Oral Allergy Syndrome

Oral allergy syndrome (OAS) is an allergic reaction to certain foods, including fruits, vegetables and nuts. It most often happens if you have an allergy to trees, grass or other pollens (cross-reactivity). OAS makes your lips, mouth and throat itchy but rarely causes severe reactions. It’s usually managed by avoiding the foods that bother you.


What is oral allergy syndrome?

Oral allergy syndrome (OAS) is a type of food allergy to vegetables, fruits and nuts. It causes an allergic reaction usually limited to your lips, mouth and throat.

Because it’s the result of a cross-reaction to plant pollen (like tree, grass or weed pollen), it’s sometimes called pollen-food allergy syndrome (PFAS).


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Who does OAS affect?

Oral allergy syndrome mostly affects people who have allergies to tree, grass and weed pollen (seasonal allergies or allergic rhinitis). Children younger than 3 years old are unlikely to have OAS because it takes a few years of life to develop pollen allergies.

How common is oral allergy syndrome?

While we don’t know exactly how many people have oral allergy syndrome, it’s the most common food allergy in adults. Research estimates that between 47% and 70% of people with a pollen allergy have OAS.


Is oral allergy syndrome serious?

Oral allergy syndrome usually isn’t serious. For most people, the allergic reaction is limited to itching or minor swelling. Less than 2% of people with OAS experience a serious allergic reaction called anaphylaxis. Anaphylaxis makes it hard to breathe and can be life-threatening.

How does oral allergy syndrome affect my body?

An allergy is a reaction that your body has to something it thinks is harmful. In oral allergy syndrome, your immune system makes your lips and mouth swell up because it mistakes certain foods (trigger foods) for something harmful in your body. Your stomach acid usually destroys the proteins and the reaction doesn’t spread any further.


Symptoms and Causes

What are the symptoms of oral allergy syndrome?

Symptoms of oral allergy syndrome start quickly after you’ve eaten trigger foods, and include:

  • Itching, tingling or minor swelling of your lips, mouth, tongue or throat.
  • Bumps on your lips or mouth.

Less common symptoms affect other parts of your body:

  • Nausea.
  • Itching, redness or swelling of your skin when you touch certain raw foods.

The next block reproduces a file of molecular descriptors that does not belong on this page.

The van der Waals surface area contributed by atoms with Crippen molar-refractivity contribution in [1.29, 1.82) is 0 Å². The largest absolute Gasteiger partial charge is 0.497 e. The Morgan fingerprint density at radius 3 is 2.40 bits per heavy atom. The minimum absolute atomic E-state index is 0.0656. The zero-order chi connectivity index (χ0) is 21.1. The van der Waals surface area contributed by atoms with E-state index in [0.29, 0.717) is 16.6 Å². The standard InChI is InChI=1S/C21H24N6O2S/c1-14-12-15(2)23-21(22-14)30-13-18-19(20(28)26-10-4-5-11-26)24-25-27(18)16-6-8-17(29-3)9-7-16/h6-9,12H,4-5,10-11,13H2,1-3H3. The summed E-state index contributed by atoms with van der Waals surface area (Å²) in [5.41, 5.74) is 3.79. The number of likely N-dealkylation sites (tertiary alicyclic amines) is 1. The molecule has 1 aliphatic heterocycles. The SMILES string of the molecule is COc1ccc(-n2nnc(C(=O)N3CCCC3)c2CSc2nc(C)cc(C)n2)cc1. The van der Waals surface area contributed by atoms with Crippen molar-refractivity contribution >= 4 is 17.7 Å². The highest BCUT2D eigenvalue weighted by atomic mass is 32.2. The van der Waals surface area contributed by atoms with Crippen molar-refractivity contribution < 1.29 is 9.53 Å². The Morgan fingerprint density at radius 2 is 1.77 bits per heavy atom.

• Hives or a rash.
  • Trouble breathing (anaphylaxis) and other severe reactions are very rare.

What foods cause oral allergy syndrome?

Fruits, vegetables and nuts can cause oral allergy syndrome. They have proteins that look similar to pollen proteins, so your body reacts the same way it would to a tree, grass or plant allergen. It’s like a piece of a puzzle that’s just close enough to the right shape that you’re certain it’s in the right spot — even when it’s not. Which foods you react to depends on what other allergies you have.

List of OAS foods

If you’re allergic to certain pollens, you’re more likely to be allergic to related foods. You won’t be allergic to every food associated with a pollen, and sometimes you can be allergic to foods without being allergic to pollen.

Birch tree pollen

  • Herbs: Aniseed, caraway, coriander, fennel, parsley.
  • Legumes: Peanuts, soybeans.
  • Seed fruits: Avocados, apples, kiwis, pears.
  • Stone (pit) fruits: Apricots, cherries, peaches, plums.
  • Tree nuts: Almonds, hazelnuts.
  • Vegetables: Carrots, celery.

Grass pollen

  • Melons.
  • Oranges.
  • Potatoes.
  • Swiss chard.
  • Tomatoes.

Ragweed pollen

  • Artichokes.
  • Bananas.
  • Cucumbers.
  • Melons.
  • Zucchini.

Mugwort pollen

  • Garlic.
  • Herbs: Aniseed, caraway, coriander, fennel, parsley.
  • Mustard.
  • Peppers.
  • Vegetables: Cabbage, carrot, cauliflower, celery, broccoli, parsnip, onion.

Other oral allergies include berries, citrus fruits, figs, grapes, mangoes, pineapples and pomegranates.

Diagnosis and Tests

How is oral allergy syndrome diagnosed?

A healthcare provider (usually an allergist) diagnoses oral allergy syndrome by listening to your symptoms. They may confirm the diagnosis by doing allergy testing.

How do you test for oral allergy syndrome?

An allergist can use a skin test or food challenge test to confirm that you have oral allergy syndrome.